Infectious bursal disease (IBD) can cause severe, long-lasting suppression of the immune system in chickens. A highly contagious disease of young chickens in which the tissues of the immune system are targeted, IBD results in immunosuppression in the chicken and susceptibility to other infections, such as E. coli, Mycoplasma, coccidia, Marek’s disease and other diseases.

Flock morbidity is typically 100%, and mortality can range from 5% to greater than 60% depending on the strain of virus and breed of chicken1. Therefore, it’s vital to have the right vaccination program in place to prevent or limit its impact on performance (feed efficiency, growth, mortality), making early detection key to disease management. 

“The onset of infectious bursal disease (IBD) occurs after an incubation period of two to three days; for this reason, early detection is key because healthy birds are susceptible to the infectious bursal disease virus,” says Jaime Ruiz, DVM, an Elanco Poultry Technical Consultant. “Chickens that are immunosuppressed by early IBD infections do not respond well to vaccination and are more susceptible to other respiratory and intestinal diseases, including those that don’t normally affect healthy birds.” 

Susceptibility Begins at 18 Days 

The window of susceptibility to the virus is well-established between 18 and 28 days2. During the first 18 days, the broiler chick has the advantage of having high levels of maternal antibodies that may help fight the virus. Birds younger than 18 days may experience temporary immunosuppression, but if the challenge of the right pathogenic virus is present, acute infection will typically occur between 18 and 28 days. 

After 30 days, poultry producers will see the secondary effects of an IBD infection – necrotic enteritis, secondary infections, inclusion body hepatitis (IBH), gangrenous dermatitis and respiratory disease conditions. 

Immunosuppression can also result in: 

  • Excessive vaccine reaction 
  • Late coccidiosis cycling 
  • Secondary bacterial infections 
  • Lingering elevated mortality 
  • Poor performance 
  • Elevated levels of plant condemnations 

Is Better Management or Vaccination the Answer?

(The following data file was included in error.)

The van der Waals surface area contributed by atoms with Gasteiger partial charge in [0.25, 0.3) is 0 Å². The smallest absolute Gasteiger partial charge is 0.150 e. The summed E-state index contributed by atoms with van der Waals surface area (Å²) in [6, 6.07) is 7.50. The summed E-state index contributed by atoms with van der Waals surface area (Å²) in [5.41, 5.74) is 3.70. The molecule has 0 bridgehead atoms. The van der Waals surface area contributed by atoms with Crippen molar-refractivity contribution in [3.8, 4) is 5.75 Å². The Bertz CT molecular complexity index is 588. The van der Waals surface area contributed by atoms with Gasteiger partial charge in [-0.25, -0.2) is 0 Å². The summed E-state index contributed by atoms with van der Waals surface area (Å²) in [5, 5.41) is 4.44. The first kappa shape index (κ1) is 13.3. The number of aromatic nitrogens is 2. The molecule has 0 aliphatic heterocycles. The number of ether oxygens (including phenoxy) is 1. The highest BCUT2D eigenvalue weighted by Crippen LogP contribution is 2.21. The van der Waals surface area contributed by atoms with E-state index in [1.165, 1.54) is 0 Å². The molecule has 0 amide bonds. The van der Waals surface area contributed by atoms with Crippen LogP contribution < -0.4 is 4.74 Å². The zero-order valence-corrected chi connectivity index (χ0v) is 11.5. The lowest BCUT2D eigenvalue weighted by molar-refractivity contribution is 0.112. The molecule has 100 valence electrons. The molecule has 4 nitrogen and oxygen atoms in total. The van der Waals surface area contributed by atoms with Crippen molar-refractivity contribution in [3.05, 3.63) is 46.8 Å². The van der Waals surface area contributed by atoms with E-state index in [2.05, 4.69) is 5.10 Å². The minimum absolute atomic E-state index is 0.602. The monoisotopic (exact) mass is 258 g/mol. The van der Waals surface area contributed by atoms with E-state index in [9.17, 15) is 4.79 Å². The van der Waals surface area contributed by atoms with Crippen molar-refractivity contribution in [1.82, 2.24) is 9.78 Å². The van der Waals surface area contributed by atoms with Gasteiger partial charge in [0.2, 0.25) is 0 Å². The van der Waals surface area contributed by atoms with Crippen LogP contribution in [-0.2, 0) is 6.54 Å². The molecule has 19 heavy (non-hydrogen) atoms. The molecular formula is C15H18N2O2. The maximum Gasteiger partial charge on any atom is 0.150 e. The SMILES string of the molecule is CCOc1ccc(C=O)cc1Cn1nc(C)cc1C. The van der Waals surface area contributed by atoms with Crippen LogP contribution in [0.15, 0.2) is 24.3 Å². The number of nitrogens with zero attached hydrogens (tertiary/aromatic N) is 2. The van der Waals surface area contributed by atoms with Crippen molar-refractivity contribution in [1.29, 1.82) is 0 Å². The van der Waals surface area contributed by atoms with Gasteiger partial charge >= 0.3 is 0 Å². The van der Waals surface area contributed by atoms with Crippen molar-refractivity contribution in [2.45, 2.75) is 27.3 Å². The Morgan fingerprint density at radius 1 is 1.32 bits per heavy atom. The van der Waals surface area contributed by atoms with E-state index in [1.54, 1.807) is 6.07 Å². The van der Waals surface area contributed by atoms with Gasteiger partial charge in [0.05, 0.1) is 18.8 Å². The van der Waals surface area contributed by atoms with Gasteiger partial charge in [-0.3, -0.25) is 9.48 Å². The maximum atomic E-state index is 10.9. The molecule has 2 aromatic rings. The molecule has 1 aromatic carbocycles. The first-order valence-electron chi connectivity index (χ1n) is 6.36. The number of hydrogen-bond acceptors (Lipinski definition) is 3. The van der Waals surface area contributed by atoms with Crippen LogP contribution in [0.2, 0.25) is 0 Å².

How do poultry producers weigh the pros and cons of controlling IBD through better management practices or a vaccination program? The best approach is a combination of both. 


“Management practices and vaccination programs go hand in hand. If you have an effective vaccination program, but not very good management, then controlling IBD may be challenging,” says Ruiz. “On the contrary, you may have excellent management but no vaccination program, and this will make managing IBD in your broilers a challenge.” 


Ruiz recommends having a sound management strategy in place that includes good biosecurity
practices, steps to ensure litter quality, effective management of appropriate flock density, implementation of cleaning and disinfection practices and access to good quality water sources. 

“There are many effective vaccination programs available to help control infectious bursal disease,” says Ruiz. “However, one of the first steps is to work with your consulting veterinarian to identify the infectious bursal disease virus (IBDV) serotype and strain by collecting bursal samples and, if necessary, performing a bursal survey and lab analysis to better understand if you are dealing with a highly pathogenic or nonpathogenic virus.” 

Once you know what type of virus you’re dealing with, your consulting veterinarian can help develop a vaccination program using modified live, inactivated or autogenous vaccines to help control IBD in your chickens. 

Effective Vaccination Begins with the Breeder Flock 

Effective control of IBD begins with vaccinating breeder flocks to induce maternal immunity in young chicks. 

“A typical broiler breeder vaccination program begins with the administration of a modified live vaccine early in the life of a bird via a coarse spray or the drinking water,” says Ruiz. “Then a similar modified live vaccine is administered at around 4 weeks of age and again around 8–10 weeks of age. Typically, at 12 weeks of age, the broiler breeder will receive an inactivated autogenous or commercial vaccine, and some poultry companies also provide an inactivated booster around 18 weeks of age.” 

When it comes to the broiler, a live vaccine is administered at hatch, and a field boost can be applied at 2 weeks of age. 

There are four different types of classic live vaccines — mild, intermediate, intermediate plus, and hot. Mild and hot refer to the ability of the vaccine to produce an active replication of the bursal tissue. Mild and intermediate vaccines are safer than the intermediate plus and hot vaccines; they cause less bursal damage but are easily neutralized by high levels of maternally derived antibodies.